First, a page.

Gucci Teases Ad-Campaign Audition Videos Featuring Only Black Models
Groundbreaking or opportunistic?
Gucci's Alessandro Michele has broken plenty of ground in the industry since assuming his role as creative director of the Italian fashion house in 2015, unleashing a well spring of vivacious color and a nerd-chic aesthetic that has opened the doors to a new era in fashion.
His next project, it appears, is tackling fashion's diversity problem head-on. On Thursday, Gucci teased on Instagram audition videos for its pre-fall advertising campaign. The Cut reports the auditions were conducted in London by Midland Agency, which has worked with such genre-breaking brands as Eckhaus Latta (which memorably cast Lena Dunham's little sister in its spring 2016 show), Junya Watanabe and Hood by Air.
The Instagram posts feature nine black models who were asked to name their spirit animal, to explain what it means to have a soul and then to demonstrate their dancing skills in the videos.
A representative for Gucci told The Hollywood Reporter that the Italian fashion house was unable to provide any more information other than what is featured on the Instagram page, so there's no way to know if the casting was only open to models of color or not. However, considering the backlash Kanye West received when he called for "multiracial women only" when casting his Yeezy Season 4 show last summer, we were surprised to see that there was little to no outcry on social media over Gucci's move — only praise.
"I'm impressed!" wrote one fan on Twitter. "Gucci was never the first brand I thought of when I thought of diversity." Fashionista's Maura Brannigan noted, "Gucci could be using its platform to make an important statement about the absence of racial diversity within luxury brands. And if that's the case, we're on board."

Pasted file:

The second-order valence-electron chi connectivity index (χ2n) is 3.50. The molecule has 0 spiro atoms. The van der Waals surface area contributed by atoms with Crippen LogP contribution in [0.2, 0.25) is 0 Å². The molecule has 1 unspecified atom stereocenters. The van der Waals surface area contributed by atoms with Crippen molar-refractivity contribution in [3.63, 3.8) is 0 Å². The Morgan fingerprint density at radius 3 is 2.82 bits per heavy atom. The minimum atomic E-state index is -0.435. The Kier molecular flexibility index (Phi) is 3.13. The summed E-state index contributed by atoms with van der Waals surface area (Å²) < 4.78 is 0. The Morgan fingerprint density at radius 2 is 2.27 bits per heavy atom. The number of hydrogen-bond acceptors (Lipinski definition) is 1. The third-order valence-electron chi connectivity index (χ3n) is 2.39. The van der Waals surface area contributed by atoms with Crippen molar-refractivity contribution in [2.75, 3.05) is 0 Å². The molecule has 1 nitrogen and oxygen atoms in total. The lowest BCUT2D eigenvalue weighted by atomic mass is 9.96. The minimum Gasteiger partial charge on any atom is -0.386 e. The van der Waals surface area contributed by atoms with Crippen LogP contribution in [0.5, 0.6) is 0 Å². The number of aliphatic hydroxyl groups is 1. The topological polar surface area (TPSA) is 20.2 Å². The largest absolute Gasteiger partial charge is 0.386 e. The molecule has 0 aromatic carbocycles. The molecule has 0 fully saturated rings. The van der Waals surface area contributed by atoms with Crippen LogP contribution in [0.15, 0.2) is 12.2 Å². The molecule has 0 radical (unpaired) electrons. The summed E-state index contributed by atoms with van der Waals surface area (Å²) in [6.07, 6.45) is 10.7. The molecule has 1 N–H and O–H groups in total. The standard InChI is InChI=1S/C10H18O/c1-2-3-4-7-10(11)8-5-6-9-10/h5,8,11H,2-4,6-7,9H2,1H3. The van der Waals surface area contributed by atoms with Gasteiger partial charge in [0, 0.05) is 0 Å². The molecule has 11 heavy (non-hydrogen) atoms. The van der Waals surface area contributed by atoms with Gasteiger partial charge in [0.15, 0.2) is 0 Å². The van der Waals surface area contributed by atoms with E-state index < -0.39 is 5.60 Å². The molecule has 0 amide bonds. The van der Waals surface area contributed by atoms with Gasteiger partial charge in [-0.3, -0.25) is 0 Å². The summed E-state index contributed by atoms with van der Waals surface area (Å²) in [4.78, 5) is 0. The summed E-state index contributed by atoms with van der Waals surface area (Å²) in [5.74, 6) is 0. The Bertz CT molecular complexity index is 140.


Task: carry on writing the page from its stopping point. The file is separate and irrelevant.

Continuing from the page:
But is the exclusive use of models of color groundbreaking or opportunistic?
Washington Post fashion critic Robin Givhan has written extensively on the issue of diversity and fashion. In 2016, she addressed West's casting restrictions, as well as Zac Posen's decision to cast only black models in his spring show: "Both of them did so to make a point, and good for them. But that’s not a win; that’s just part of the skirmish."
In a piece for New York magazine in 2011, Givhan called it the "paint chip" problem: when designers aim to "treat race like any other aesthetic touchstone, as unremarkable as red hair or a cleft chin."
"Fashion pushes at the boundaries of political correctness in the name of creative freedom and buzz," she wrote. "But it often does it in a manner that is impish, sly, timid and, at times, seemingly downright deceitful." Bottom line: Race and the fashion industry have a messy past.
For its part, the Midland Agency was founded just last year by fashion photographer Rachel Chandler, whose wedding was profiled in Vogue in 2013, and 20-year-old casting wunderkind Walter Pearce, whose sartorial signature is wearing pajama pants. The agency has built its foundation on plugging diversity and challenging traditional standards of beauty.
"On the one hand, it's just what I like — what I think is beautiful and cool," said Pearce in an interview with i-D magazine last fall about how he casts. "But on the other hand, there's an element of it that's political now. Once you do something enough times, it becomes a statement."
He continued, "There is something really positive happening right now. There are more opportunities now than ever, and I want to use that, I want to infiltrate as much as possible. This [traditional fashion] girl has lasted for 200 years, but she's not going to last forever."